This LA Apartment Proves That Deep, Moody Blues Are the Trend That’s Here to Stay
Starting a design project from scratch is never an easy task, but creating a living space with vintage vibes in a new-construction home? That's a tall order. However, Homepolish designer Kerry Vasquez was up to the challenge, imbuing a blank-slate LA apartment with tons of history and an eclectic, laid-back air that feels unmistakably authentic. Using multiple shades of moody blues to unite the entire home, and breathing a little bit of humor into every corner, Vasquez transformed the space into something befitting a modern take on Mad Men — retro bar area included, of course. And we're officially obsessed with the outcome.
"The client is a comedy writer in Hollywood, and he was looking to create an elevated home for himself and make a fresh start while capturing his personality," Vasquez tells us. "I wanted the home to feel masculine but not overly so, so we chose a generally neutral palette with blue and charcoal accents and natural materials like linens and leathers." The space started out as a blank slate with great bones, but Vasquez transformed it into a character-filled pad with plenty of personality.
"We ended up choosing mostly either mid-century icons (like the Eames chair) or mid-century inspired silhouettes like the carved wooden dining table to further this laid-back California vibe," Vasquez tells us. A modern, sculptural chandelier lends an on-trend look to the space while keeping it unpretentious.
Of course, no mid-century home is complete without a lounge space suited for cocktail hour. "I immediately pictured Don Draper circa now — with a better sense of humor — and tried to channel that aesthetic," Vasquez says of her inspiration.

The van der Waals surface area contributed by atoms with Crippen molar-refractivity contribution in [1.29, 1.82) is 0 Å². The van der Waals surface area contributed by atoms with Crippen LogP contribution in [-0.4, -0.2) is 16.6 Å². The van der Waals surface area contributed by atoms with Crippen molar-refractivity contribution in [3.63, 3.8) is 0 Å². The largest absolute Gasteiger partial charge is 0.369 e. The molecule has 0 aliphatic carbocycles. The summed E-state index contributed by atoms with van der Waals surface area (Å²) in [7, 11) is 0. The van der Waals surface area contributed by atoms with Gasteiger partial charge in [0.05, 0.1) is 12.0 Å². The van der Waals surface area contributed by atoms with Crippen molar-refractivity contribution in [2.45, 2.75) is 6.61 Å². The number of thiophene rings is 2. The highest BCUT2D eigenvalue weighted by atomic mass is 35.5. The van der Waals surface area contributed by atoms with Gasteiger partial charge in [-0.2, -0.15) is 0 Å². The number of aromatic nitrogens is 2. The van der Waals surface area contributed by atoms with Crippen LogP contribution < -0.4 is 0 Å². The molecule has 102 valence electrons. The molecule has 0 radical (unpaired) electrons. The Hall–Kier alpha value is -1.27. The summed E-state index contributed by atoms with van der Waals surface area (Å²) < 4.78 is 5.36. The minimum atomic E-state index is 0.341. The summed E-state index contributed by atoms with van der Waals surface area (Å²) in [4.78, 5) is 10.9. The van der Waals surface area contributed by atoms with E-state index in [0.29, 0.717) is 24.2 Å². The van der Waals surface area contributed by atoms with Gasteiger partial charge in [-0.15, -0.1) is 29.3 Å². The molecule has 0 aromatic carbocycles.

If you recognize the buzzy shade of blue from last year's color trends, you're not alone. "We painted the walls an intense brooding dark blue and chose a leather chaise in a contemporary silhouette and a mirrored stacking coffee table. Then, to up the tactile element of the room, we chose curtains and a side chair in a rich navy velvet and [incorporated] some brass accents to add a little glam," Vasquez explains. The result is a masculine-meets-feminine mix we can't get enough of.
Other living spaces skew lighter and brighter but still maintain a vintage-y, lived-in vibe. "I wanted to make sure we maintained a sense of lightness and wit throughout the home as well, which I think we achieved, especially with this artwork," says Vasquez. Art prints throughout the space lean toward the planetary-inspired, from the Paper Moon movie poster to the vintage solar system charts by the bar area.
The Eames lounge chair in the corner lends a bit of gravitas (and design history) to the bright, airy living room.
"It was important [to the client] that we prioritize well-made and timeless pieces," Vasquez tells us. It's easy to see this influence throughout the home. The tchotchkes feel personal, and new pieces are intermingled with retro finds, creating an intuitive balance.
"For the master bedroom, we wanted this to feel modern, laid-back, and Californian," Vasquez says. "We chose a platform bed with built-in side tables and an oversized print of a desert landscape. Plants were also an important element throughout the house; bringing the outdoors in is a great way to lean into the surrounding environment and give a sense of place."
Even the guest bedroom feels fun, thanks to a tongue-in-cheek art print. Ironically, this is the only part of the home that had existing furniture when Vasquez began: "With the exception of the guest room bed and side tables, we had a blank slate to choose everything in the home."
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(Images via Lauren Pressey for Homepolish)